During the heat of midday yesterday, Dave Hursh and I headed out for some birding at one of my cherished local patches, the area I have dubbed ‘Sherman’. Sherman includes the property of the Sherman school, the Old Burying Ground, the soccer fields next to the Fairfield Museum, the ornamental plantings on the town green and Burr Mansion, and the adjacent marsh (all in Fairfield, CT). I’ve had some great birding days at this site, mostly during spring and fall migrations, and have racked up a list of over 100 species seen in the vicinity.
Being the hot, humid, and blindingly sunny summer day that it was, we weren’t expecting much besides a nice chat while walking through one of our favorite places. During one of these torrid days, Sherman can usually boast little more than dozens of House Sparrows and European Starlings. Although these two species were still encountered in their usual, torrential numbers, many other breeders made themselves known. Surprisingly enough, the whole of the walk produced 21 species, a surprising number for the location and time of day.
I know what you’re thinking, though. ‘Is 21 species on a hot summer day REALLY worth capitalizing the title for?’ You’re right, it’s not. Instead, it is to explain our excitement over one very special bird, a ‘mega’. In birding terms a mega is usually an extremely rare bird, far away from its native lands and habitats, in a location that it has scarcely been recorded in before, if at all.
So now you must be thinking, ‘wow! he found a rarity! neato!’. Must be too good to be true. And, sadly, it is. See, although the bird we discovered could most definitely be considered ‘rare’, it’s not really a ‘rarity’, or at least, a legitimate one. This is because the Yellow-fronted Canary we found is most definitely an escaped cage bird.
It’s not that I have anything against this species, but to be a legitimate rarity, it must have been possible for a bird to have reached the location it was discovered at on its own power, and the possibility of the bird being a captive escapee has to have been ruled out. Unfortunately, in this case, it is unlikely that this small, 5” bird reached the Northeast all the way from Sub-Saharan Africa, and what’s more, this bird is common in the bird trade.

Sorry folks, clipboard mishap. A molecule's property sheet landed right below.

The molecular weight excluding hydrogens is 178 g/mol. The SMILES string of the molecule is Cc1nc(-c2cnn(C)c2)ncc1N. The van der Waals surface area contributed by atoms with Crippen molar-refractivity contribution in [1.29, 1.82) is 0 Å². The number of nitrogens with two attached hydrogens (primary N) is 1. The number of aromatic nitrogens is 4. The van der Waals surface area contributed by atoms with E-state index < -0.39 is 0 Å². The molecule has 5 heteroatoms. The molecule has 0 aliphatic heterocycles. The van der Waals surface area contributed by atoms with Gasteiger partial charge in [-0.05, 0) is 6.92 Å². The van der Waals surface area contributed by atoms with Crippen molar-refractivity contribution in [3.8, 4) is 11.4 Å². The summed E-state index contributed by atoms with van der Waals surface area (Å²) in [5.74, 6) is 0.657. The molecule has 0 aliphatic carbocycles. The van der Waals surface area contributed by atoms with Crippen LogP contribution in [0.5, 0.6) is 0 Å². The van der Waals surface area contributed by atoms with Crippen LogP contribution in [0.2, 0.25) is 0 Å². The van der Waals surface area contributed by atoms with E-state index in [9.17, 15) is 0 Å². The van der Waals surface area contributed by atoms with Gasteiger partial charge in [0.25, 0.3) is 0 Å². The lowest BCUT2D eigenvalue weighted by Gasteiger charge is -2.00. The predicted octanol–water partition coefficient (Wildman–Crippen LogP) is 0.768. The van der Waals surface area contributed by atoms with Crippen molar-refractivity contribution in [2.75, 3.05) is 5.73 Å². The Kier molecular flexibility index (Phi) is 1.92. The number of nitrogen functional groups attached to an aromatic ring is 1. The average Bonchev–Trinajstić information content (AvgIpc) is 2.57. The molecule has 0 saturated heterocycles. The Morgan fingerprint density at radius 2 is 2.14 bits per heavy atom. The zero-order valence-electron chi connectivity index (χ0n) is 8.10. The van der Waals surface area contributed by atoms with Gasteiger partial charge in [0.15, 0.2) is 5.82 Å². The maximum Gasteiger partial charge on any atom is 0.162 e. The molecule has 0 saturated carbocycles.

It was still a terrifically exciting find nonetheless, and really had us guessing for a few moments. We jotted down complete and detailed notes, noting appearance (plumage, size and shape), behavior, and vocalizations. We noticed pretty quickly, though, that this was no North American bird, and almost immediately I blurted out, “canary?!”, knowing that this bird looked like something I’d seen before somewhere, albeit not in the field.
We spent a good deal of time watching the bird foraging sluggishly in the tops of the trees in the Old Burying Ground before it really surprised us by breaking into full song, which sounded almost like a mix between that of an American Goldfinch and a Lark Sparrow. Several times, we were amazed as we watched this individual chase away a number of American Goldfinches, a very similar-looking species.
At last, we had obtained photos, detailed notes, and good looks. The bird suddenly flew off towards the southeast corner of the Burying Ground, and I finally had the opportunity to pull out my iPhone and take a look at The Sibley app. There, pictured near the very end of the taxonomic list, was a complete visual match to what we had just seen. The description noted, “Native to Africa. Closely related to the Common Canary, this species occasionally escapes from captivity in North America.” It seemed like we had found a perfect match. A later check in one of my Africa field guides confirmed that suspicion.
Upon returning home I remarked to Dave, “I really feel like I just saw a life bird.” He felt the same way. Although not a ‘real’ life bird, it was still incredibly cool to see, as are all exotic birds seen in the wild. It is because of humans that these birds have been transplanted into new and unfamiliar areas, and it is certainly interesting to see how exotics cope with their new surroundings. Some don’t make it. Over the centuries there have been thousands of failed introductions all over the world. But some, not only survive but flourish. Wild Turkeys in Australia, Lady Amherst’s Pheasants in Britain, Red Siskins in Puerto Rico, and all of our established psittacids, not to mention our friends, the House Sparrow and European Starling are some examples of birds that have been able to start a new life in an alien world.
It will be interesting to see what has become of our little friend when I return from my two trips, the first of which, begins tomorrow. Will he still be there? Or will he have moved on; either not able to cope with his new environment, or looking for a more suitable area? Lastly, anyone missing a Yellow-fronted Canary in Fairfield??